By Maqadus Sakhi ’19
Lights, camera, action! Students of Ms. Emma Peral’s Spanish 6 classes were tasked to write a movie review. Students were asked to focus on any movie that they have seen and write a movie review in Spanish.
The purpose of the project was to integrate all the vocabulary and structures seen in class about movies and moviemaking. The project was created by the World Language Department in order to be implemented in all Spanish 6 classes.
“As language teachers, we always try to incorporate activities students can relate to and make sense of in the world in which we live,” said Ms. Peral. “I think this activity can be classified as such. In my experience, students love to go to the movies and talk about them afterwards.”
The movie review was broken up into three different paragraphs: introductory, body and conclusion. The introductory paragraph consisted of background information, such as the names of the director, actors and actresses; the genre of the movie; and the release date. The body paragraph had to focus on the storyline of the movie and other aspects, such as photography, soundtrack and any scene that had a significant impact, either negatively or positively.
“I enjoyed the project, it helped integrate and present the vocabulary in a fun way,” said Graciela Rosas ’19. “The project forced me to recall previous vocabulary and conjugations.”
The review also required an explanation of whether the movie was an overall success or failure. The concluding paragraph summarized all the thoughts about the movie by asking students to state whether they would recommend the movie it or not and why. The students were given 30 minutes to complete the in-class project.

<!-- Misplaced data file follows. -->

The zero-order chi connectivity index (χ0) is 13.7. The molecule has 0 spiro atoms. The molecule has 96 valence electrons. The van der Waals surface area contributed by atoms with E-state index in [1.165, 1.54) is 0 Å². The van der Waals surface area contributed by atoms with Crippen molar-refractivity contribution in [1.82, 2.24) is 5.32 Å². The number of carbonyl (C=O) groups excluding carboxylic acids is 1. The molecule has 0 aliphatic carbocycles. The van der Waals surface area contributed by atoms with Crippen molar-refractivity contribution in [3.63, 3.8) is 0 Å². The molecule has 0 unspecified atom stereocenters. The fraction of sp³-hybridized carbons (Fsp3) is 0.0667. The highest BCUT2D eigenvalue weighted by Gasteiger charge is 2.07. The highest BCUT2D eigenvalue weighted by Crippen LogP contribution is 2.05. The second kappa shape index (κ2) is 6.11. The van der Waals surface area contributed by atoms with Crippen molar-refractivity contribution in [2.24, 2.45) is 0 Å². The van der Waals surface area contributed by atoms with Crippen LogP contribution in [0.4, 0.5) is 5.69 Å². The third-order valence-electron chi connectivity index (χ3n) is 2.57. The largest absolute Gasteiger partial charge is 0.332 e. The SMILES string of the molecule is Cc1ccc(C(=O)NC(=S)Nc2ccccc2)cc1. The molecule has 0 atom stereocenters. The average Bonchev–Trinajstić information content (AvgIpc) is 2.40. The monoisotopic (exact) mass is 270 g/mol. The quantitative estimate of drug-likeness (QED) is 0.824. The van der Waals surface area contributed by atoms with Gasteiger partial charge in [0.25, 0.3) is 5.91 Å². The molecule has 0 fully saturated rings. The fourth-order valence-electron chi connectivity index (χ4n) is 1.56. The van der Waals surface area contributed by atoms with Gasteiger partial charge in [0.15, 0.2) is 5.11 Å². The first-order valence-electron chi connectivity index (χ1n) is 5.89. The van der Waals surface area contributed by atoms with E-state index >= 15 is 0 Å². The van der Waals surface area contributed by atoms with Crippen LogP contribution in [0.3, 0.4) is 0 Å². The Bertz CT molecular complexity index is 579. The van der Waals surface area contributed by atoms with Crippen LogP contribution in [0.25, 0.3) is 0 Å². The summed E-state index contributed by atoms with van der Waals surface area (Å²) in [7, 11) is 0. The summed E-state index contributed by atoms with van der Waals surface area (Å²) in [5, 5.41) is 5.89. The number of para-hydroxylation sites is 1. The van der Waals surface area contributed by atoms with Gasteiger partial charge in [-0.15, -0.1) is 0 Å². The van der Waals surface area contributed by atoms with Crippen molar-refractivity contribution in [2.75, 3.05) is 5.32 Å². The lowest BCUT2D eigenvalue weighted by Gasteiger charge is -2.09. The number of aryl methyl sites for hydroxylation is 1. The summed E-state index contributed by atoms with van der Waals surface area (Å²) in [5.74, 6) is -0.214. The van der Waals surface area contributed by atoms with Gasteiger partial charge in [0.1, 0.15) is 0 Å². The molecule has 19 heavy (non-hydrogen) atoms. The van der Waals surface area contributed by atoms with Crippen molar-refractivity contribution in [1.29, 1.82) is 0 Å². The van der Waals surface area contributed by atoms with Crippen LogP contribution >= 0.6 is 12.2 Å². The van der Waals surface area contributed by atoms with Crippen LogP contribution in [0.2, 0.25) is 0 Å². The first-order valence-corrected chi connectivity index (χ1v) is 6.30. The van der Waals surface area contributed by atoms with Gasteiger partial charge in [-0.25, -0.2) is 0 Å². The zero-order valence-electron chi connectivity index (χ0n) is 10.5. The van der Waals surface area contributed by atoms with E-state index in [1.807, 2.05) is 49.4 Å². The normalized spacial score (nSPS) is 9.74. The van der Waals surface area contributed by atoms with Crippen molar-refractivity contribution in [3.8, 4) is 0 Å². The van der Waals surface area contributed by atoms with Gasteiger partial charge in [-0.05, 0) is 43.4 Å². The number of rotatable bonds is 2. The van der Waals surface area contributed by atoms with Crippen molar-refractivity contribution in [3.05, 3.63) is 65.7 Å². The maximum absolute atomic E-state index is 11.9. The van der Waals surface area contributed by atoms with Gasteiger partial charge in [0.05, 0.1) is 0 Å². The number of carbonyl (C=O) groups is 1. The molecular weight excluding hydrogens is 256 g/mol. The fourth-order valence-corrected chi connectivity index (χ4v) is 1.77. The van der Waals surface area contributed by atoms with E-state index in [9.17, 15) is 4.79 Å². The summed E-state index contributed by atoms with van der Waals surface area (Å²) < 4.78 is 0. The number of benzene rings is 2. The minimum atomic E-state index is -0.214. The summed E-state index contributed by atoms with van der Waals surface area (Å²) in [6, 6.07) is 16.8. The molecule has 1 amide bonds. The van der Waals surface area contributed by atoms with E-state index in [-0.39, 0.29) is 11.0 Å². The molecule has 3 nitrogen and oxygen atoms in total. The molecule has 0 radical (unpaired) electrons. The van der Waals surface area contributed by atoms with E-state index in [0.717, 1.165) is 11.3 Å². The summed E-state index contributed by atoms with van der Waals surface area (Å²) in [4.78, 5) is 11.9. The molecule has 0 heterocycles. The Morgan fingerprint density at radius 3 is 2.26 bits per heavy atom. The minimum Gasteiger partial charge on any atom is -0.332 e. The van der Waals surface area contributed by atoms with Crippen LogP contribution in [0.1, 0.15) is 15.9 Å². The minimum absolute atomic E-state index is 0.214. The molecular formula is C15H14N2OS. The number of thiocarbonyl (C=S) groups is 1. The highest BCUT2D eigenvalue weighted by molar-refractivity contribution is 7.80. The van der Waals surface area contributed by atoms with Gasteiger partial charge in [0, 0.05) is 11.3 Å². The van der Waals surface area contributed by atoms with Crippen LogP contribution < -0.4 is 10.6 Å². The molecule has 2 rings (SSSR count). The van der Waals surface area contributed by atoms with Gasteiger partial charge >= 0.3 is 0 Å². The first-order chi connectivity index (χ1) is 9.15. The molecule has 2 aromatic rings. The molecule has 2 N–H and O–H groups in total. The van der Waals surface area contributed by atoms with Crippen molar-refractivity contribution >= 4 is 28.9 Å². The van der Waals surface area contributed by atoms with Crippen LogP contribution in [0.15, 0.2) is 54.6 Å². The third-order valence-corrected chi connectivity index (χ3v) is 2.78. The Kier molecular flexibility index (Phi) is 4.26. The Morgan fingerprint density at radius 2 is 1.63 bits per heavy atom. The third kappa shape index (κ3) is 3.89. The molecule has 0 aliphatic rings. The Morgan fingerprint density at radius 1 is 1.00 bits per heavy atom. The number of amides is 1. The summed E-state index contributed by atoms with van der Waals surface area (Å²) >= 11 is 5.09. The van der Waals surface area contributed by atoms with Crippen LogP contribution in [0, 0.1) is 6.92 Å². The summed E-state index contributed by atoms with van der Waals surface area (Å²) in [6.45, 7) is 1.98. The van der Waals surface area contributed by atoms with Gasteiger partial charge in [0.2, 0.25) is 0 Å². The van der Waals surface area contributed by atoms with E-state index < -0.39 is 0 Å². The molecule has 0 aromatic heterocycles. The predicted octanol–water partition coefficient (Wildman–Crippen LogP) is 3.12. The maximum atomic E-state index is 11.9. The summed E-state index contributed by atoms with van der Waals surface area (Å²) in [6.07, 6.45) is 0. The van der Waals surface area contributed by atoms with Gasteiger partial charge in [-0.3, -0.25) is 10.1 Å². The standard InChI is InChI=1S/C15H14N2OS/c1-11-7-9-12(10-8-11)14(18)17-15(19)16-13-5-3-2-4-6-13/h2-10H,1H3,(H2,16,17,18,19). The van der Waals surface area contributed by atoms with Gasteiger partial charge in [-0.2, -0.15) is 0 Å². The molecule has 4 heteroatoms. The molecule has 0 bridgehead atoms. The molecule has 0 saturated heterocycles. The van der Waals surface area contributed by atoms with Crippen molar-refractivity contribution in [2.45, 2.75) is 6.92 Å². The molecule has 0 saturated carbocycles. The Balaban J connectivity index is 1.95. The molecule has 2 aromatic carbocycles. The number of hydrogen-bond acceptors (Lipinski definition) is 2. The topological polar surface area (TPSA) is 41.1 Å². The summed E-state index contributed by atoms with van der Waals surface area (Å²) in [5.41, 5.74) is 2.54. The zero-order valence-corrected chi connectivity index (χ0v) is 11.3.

“I think having only 30 minutes helps students to write under testing conditions which is an important component in the Spanish LOTE.” said Shuyi Deng ’19.
For the student’s convenience, notes consisting of vocabulary related to movies and the Avancemos Level 2 Spanish textbook was allowed. However, the students were not allowed to use their phones or Google Translate.
After the students finished writing their reviews, they exchanged papers with their peers and were then given a rubric. Following the rubric, students fixed any mistakes they saw and checked for any missing components. Once the students reviewed each other’s papers, they were then given 15 minutes to rewrite the review.
“I think peer review is very important, especially in Spanish because there are several different ways of expressing an idea and by reading other people’s paper you can learn of a more efficient way to say that same idea. Peer review also improves grammar, which in Spanish can be tricky.” said Brianna Chen ’20.
At the end of the year, Spanish 6 classes will have to take the Language Other Than English (LOTE) exam. The LOTE is administered in two parts, the speaking portion and the written portion. In the speaking portion, which is scheduled by the school, students will be expected to have a full conversation with the teacher using complex sentences.
The second part is the written portion, which tests reading and listening comprehension. This portion will require the listening and reading of sample passages, followed by a series of multiple-choice questions about them. This portion also contains a writing section with a prompt to answer. According to http://www.Schools.nyc.gov, the written portion of all LOTE exams will be administered at 1:15 p.m. on Monday, June 18, 2018.
“The activity was not intended to prepare students directly for the LOTE, but undoubtedly it can help them a great deal for the test,” said Ms. Peral.